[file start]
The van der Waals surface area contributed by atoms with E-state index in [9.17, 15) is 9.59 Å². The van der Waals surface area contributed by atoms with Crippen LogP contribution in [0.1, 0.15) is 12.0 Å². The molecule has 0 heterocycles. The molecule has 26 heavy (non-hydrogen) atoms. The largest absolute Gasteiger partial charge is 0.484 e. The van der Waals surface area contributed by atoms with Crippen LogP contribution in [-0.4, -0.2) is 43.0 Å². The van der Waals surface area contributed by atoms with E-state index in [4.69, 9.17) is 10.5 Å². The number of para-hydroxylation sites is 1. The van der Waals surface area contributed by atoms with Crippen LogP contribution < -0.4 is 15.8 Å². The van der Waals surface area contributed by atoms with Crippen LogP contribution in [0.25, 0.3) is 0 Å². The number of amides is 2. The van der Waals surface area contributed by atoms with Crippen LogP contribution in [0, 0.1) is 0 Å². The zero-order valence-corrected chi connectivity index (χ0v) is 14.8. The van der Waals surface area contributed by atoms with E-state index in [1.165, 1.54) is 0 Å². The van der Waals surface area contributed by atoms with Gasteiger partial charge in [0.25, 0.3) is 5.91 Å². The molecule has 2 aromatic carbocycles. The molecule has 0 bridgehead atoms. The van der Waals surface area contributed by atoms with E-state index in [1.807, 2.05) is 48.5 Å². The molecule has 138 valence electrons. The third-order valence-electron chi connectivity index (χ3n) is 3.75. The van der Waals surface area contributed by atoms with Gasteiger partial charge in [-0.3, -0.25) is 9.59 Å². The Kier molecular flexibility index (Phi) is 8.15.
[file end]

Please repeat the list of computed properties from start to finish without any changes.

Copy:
The van der Waals surface area contributed by atoms with E-state index in [9.17, 15) is 9.59 Å². The van der Waals surface area contributed by atoms with Crippen LogP contribution in [0.1, 0.15) is 12.0 Å². The molecule has 0 heterocycles. The molecule has 26 heavy (non-hydrogen) atoms. The largest absolute Gasteiger partial charge is 0.484 e. The van der Waals surface area contributed by atoms with Crippen LogP contribution in [-0.4, -0.2) is 43.0 Å². The van der Waals surface area contributed by atoms with E-state index in [4.69, 9.17) is 10.5 Å². The number of para-hydroxylation sites is 1. The van der Waals surface area contributed by atoms with Crippen LogP contribution < -0.4 is 15.8 Å². The van der Waals surface area contributed by atoms with Crippen LogP contribution in [0.25, 0.3) is 0 Å². The number of amides is 2. The van der Waals surface area contributed by atoms with Crippen LogP contribution in [0, 0.1) is 0 Å². The zero-order valence-corrected chi connectivity index (χ0v) is 14.8. The van der Waals surface area contributed by atoms with E-state index in [1.165, 1.54) is 0 Å². The van der Waals surface area contributed by atoms with Gasteiger partial charge in [0.25, 0.3) is 5.91 Å². The molecule has 2 aromatic carbocycles. The molecule has 0 bridgehead atoms. The van der Waals surface area contributed by atoms with E-state index in [1.807, 2.05) is 48.5 Å². The molecule has 138 valence electrons. The third-order valence-electron chi connectivity index (χ3n) is 3.75. The van der Waals surface area contributed by atoms with Gasteiger partial charge in [-0.3, -0.25) is 9.59 Å². The Kier molecular flexibility index (Phi) is 8.15.